Why Everyone is Reading The New Jim Crow by Michelle Alexander

Posted on July 24, 2012 by


Michelle Alexander’s book, The New Jim Crow: Mass Incarceration in the Age of Colorblindness, has been a phenomenal success in a way that few academic works ever achieve. It has had a steady presence on the arbiter of successful books – the New York Times bestseller list.

Why is it so popular?

Because it tells the story of race, ethnicity, criminal justice, and social control in a compelling, accessible way. Where academic criminologists conduct studies on concepts like “perceived racial threat” and “racial normalization of crime,” Alexander makes it pretty simple.

Racism, no longer socially acceptable in its overt forms, has become socially acceptable in a new format: the criminal justice system.

This isn’t really news to criminologists. We even have acronyms for it: DMC refers to disproportionate minority confinement, or DMP which means disproportionate minority presence.

People of color show up all over crime data, in numbers that do not match their presence in the population. So what’s going on here? Are minorities committing more crime? Yes, without a doubt. But to leave the issue right there would be a terrible injustice to understanding the intersection of race and crime.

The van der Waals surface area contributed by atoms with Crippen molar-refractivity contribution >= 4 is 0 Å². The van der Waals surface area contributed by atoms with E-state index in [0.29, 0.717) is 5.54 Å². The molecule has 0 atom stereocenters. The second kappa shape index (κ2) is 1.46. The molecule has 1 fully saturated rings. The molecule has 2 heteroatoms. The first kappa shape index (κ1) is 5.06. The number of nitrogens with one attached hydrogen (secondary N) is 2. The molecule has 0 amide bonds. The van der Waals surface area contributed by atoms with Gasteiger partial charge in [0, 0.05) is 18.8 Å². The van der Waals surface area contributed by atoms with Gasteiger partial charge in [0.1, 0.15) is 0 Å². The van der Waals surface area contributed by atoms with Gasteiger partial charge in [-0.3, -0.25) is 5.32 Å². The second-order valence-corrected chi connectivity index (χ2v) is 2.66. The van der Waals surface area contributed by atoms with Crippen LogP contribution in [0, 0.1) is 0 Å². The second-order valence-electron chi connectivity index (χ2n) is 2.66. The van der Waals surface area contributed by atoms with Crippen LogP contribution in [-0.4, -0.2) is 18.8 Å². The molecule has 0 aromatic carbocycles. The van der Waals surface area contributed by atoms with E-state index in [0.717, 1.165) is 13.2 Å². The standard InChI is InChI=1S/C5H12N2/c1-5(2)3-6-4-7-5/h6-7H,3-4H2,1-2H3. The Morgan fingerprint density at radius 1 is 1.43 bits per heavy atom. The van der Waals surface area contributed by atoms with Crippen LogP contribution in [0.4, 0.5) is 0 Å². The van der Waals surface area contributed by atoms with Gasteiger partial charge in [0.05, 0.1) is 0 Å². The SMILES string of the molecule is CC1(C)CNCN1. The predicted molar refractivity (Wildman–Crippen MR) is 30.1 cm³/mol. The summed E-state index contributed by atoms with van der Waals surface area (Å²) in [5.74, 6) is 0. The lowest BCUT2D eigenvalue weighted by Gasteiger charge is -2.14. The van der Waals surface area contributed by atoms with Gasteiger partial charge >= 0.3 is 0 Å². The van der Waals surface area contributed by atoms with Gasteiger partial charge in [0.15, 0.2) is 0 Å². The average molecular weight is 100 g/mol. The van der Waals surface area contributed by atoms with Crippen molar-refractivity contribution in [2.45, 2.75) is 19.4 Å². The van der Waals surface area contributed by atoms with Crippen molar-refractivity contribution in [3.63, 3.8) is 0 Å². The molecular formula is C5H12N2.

Because minorities are more likely to be reported for crime. More likely to be arrested. More likely to be charged, convicted, sentenced. And more likely to be sentenced to a harsher punishment.

The favorite textbook example of harsher sentencing is always powder versus crack cocaine. How do you explain the fact that penalties for crack cocaine have been as much as 50 times higher than for powder cocaine? Well, consider who uses the two different forms of the drug, and you’ve got your answer.

Each of these slight differences add up to a whole that is nothing less than institutionalized and socially accepted racism. Mass incarceration targets and harms blacks in a way that is parallel to the old Jim Crow laws against a backdrop of self-righteous punitive criminal justice attitudes that pretend to be color-blind.

That’s what Michelle Alexander is trying to say, and she says it well.


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